Annual Report 2010

California River Watch 2010 Annual Statement

River Watch 2010 Annual Report Statement


Annual Report 2009

California River Watch 2009 Annual Statement

The Gulf situation is an utter disaster. Big Petroleum does whatever it wants and our Government, when not complicit, is impotent. We are still in Iraq and Afghanistan despite overwhelming public sentiment that we should not be spending trillions to protect foreign oil interests. Instead, we should use that money for creating jobs at home, educating our children, protecting our environment and the like. Our Health Bill has no public option, not because the People did not want one, but because our Representatives do not represent the People but those who pay the highest amount of dollars. The “free press” has not been free since it was bought off. In a land of immigrants, the political right has been able to create fear and hatred of immigrants. We live in a system that even if it worked as it was designed, it cannot work in this day and age. It is not sustainable. As long as we continue to view the world as a resource to exploit and dominate or delude ourselves into believing that we are stewards of the Earth, we can never hope to live in harmony with nature.

Our world ecological and sociological situation is in a perilous condition. Do not waste time merely hoping or being angry. This is a time of action like no other time in history. Write to your representatives, write President Obama, write BP. Let them know your thoughts and feelings. And do more than that. Support local businesses, reduce your dependence on non-renewal energy, start a garden, be kind to your neighbor, and start doing more to solve the problem than contributing to it. We are the People, we are the Government, we are of the Earth.

If there is anything I have learned about men & women, it is that there is a deeper spirit of altruism than is ever evident. Just as the rivers we see are minor compared to the underground streams, so, too, the idealism that is visible is minor compared to what people carry in their hearts unreleased or scarcely released. (Hu)mankind is waiting and longing for those who can accomplish the task of untying what is knotted, and bringing these underground waters to the surface. – Albert Schweitzer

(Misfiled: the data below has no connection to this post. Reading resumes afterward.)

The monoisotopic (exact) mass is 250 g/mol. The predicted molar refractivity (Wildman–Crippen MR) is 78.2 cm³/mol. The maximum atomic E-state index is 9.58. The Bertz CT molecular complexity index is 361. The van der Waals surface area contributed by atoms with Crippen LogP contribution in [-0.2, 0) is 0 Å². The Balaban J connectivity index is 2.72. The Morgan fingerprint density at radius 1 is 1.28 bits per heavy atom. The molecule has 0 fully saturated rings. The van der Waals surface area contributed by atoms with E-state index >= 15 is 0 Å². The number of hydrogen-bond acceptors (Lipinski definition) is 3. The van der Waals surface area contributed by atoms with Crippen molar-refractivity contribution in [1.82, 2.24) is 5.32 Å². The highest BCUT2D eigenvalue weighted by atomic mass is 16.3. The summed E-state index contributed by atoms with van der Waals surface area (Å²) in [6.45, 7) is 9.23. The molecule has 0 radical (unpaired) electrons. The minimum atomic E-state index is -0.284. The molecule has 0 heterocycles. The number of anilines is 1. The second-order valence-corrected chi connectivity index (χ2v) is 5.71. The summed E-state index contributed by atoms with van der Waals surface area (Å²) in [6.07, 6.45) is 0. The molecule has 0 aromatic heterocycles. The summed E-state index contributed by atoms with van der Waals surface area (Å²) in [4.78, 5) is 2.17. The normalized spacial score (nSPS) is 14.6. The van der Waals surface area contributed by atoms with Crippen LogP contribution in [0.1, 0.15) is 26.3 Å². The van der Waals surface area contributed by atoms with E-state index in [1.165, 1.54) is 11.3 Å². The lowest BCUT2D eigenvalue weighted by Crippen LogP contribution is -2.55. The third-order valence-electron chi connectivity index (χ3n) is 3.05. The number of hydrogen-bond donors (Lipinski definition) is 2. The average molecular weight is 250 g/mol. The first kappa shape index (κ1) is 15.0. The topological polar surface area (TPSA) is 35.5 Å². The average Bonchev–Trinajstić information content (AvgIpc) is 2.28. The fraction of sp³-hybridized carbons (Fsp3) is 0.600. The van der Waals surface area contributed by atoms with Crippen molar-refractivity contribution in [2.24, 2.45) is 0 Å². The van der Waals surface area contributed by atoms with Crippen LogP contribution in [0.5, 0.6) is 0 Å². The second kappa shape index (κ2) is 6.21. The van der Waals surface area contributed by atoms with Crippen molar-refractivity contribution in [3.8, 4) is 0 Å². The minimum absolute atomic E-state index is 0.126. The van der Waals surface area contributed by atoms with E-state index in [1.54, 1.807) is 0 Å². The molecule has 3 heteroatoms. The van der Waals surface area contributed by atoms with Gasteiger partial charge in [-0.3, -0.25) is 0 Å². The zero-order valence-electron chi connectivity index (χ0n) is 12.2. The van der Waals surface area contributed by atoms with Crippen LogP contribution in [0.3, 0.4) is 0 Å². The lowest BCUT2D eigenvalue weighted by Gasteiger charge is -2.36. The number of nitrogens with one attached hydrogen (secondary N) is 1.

Annual Report 2008

A Brief History of Environmentalism

Environmentalism is a broad philosophy and social movement regarding concerns for environmental conservation and restoration of the environment. Environmentalism can also be defined as a social movement that seeks to influence the political process by lobbying, activism, and education in order to protect ecosystems. Some would include protecting “natural resources” as an aim of environmentalism. This concept is due to our ethnocentrism. As a participant in ecosystems, we often focus on our personal ecology and health. We see ourselves as something either above, outside of or superior to the environment in which we eat, breathe, and take our being.

The modern environmental movement arose during the Industrial Revolution. Although a concern for environmental protection has recurred in diverse forms in different parts of the world and throughout history.

In the Middle East, the earliest known writings concerned with environmental pollution were Arabic medical treatises written during the “Arab Agricultural Revolution”, beginning in the 9th century, by writers such as Alkindus, Costa ben Luca, Rhazes, Ibn Al-Jazzar, al-Tamimi, al-Masihi, Avicenna, Ali ibn Ridwan, Isaac Israeli ben Solomon, Abd-el-latif, and Ibn al-Nafis. They were concerned with air contamination, water contamination, soil contamination, solid waste mishandling, and environmental assessments of certain localities.

One of the very first western civilization water pollution cases occurred in 1183 when the court of Chandlery banned the discharge of waste into the river Thames from a tanning factory. In 1272 King Edward I of England banned the burning of sea-coal by proclamation in London in 1272, after its smoke had become a problem.